Would you like to build your own glider using balsa wood and foam? Check this out!

NASA's Armstrong Flight Research Center engineers in Edwards, California, are working on an increasingly complex aircraft called the Preliminary Research Aerodynamic Design to Lower Drag, or Prandtl-D.
NASA has provided a report and files that contain geometry in an effort to allow others to build and analyze this aircraft design!

Would you like to participate in a Postal Contest? We're here to show you how!

Tom Sanders demonstrates how to modify a stock balsa glider, including adding a launch lug and setting the wing's dihedral. We are excited to be able to share this new project video with you. Additional instructional information is coming soon!

Tom Sanders demonstrates how to build one of his own designs of a basic launch glider. This is the basic version of the glider used in the 2015 Science Olympiad Middle School Challenge.

Originally featured in the March 2015 issue of Model Aviation magazine, Laddie Mikulasko details how to build the Curtiss CW-24B. This is a scale of one of the U.S. Army's one-of-a-kind fighter aircraft.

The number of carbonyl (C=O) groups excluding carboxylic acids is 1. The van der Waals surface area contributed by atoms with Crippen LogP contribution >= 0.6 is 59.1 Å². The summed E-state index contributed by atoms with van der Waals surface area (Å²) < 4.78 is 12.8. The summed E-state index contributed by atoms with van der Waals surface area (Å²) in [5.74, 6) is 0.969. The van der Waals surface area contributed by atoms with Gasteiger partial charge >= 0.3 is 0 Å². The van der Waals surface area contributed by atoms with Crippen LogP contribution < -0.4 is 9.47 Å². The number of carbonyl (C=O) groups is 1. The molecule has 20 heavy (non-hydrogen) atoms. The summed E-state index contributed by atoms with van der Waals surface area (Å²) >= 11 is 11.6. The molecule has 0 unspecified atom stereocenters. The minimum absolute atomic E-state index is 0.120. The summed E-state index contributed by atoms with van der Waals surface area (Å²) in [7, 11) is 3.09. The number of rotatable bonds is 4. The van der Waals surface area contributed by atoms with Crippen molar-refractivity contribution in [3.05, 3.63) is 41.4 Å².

Olivier C. provides step-by-step instructions on how he built his internet famous, Star Wars inspired quadcopters on his blog. And you can build one, too!

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Sir George Cayley, often called the Father of Aeronautics, designed a helicopter powered by a bow-string mechanism with feather blades (similar to the reproduction shown here). Later, he experimented by flying a model with multiple adjustable surfaces, allowing him to understand how every change affected the model’s flight. This model is a ½ scale replica of his original 1804 model. Cayley used the data from these experiments to publish his On Aerial Navigation in 1809.